NC State Plant Pathologist speaks out on Soybean Rust
NC State Plant Pathologist Steve Koenning clarified the need to spray fungicides for Asian soybean rust now that it has been identified in three areas of the state. Koenning says that if beans are within two to three weeks of harvest, there’s no need to spray, likewise if a field has been sprayed in the last two weeks or so. Koenning also said there may not be sufficient weather for rust to develop later. If in doubt, consult with your county extension agent.
House Approves Nutrition Bill
The U.S. House approved the Nutrition Reform and Work Opportunity Act of 2013 on a very close vote of 217 to 210. House Agriculture Committee Chairman Frank Lucas says the vote was another step toward his goal of getting a five-year farm bill on the books this year.
But House Rules Committee Chair Pete Sessions said the strategy of passing two separate bills was also a way to give Agriculture Committee Chair Frank Lucas a stronger hand in farm bill bargaining with the Senate once the separate nutrition bill passed…
“Why we are trying to do what we are doing, it means that we will arm him with the available content to go to the conference with the Senate to make the farm bill that includes the nutrition program even better and sustainable.”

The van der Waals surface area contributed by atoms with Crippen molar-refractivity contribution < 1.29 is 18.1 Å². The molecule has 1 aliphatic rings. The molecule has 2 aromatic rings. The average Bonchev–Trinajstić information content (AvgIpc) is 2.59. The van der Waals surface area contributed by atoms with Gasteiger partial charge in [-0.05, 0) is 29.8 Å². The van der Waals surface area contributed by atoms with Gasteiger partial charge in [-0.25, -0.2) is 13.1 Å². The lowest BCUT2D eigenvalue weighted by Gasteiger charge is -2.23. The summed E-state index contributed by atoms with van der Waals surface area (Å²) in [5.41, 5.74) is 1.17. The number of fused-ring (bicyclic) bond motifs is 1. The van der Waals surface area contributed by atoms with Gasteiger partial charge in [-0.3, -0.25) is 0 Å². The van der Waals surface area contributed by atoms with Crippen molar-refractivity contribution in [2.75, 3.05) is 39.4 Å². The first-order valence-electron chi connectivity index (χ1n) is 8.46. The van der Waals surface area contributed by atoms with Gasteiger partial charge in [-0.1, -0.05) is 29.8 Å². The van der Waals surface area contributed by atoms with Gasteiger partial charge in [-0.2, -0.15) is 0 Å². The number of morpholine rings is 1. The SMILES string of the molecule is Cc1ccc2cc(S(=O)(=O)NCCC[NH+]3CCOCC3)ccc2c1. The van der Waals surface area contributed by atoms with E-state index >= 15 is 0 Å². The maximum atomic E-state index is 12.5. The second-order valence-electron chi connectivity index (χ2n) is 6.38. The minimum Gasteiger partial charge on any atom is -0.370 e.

Lucas says the House bill makes commonsense reforms to the Supplemental Nutrition Assistance Program that encourages and enables work participation, closes program loopholes and eliminates waste, fraud and abuse while saving the American taxpayer nearly 40-billion dollars. Lucas says SNAP does serve an important purpose to help Americans who are struggling – which is why it’s equally important to ensure the program is working in the most effective and efficient way.
Vaccination of Cattle Reduces e. coli in Humans
Results of research in the United Kingdom suggest using E. coli vaccines in cattle could reduce the incidence of human sickness from E. coli O157 by as much as 85 percent.
The authors note that E. coli O157, which can cause serious and sometimes fatal gastrointestinal illness, is difficult to control, partly due to poor understanding of of transmission dynamics across species boundaries. Vaccines for E. coli O157 in cattle are available but not widely used.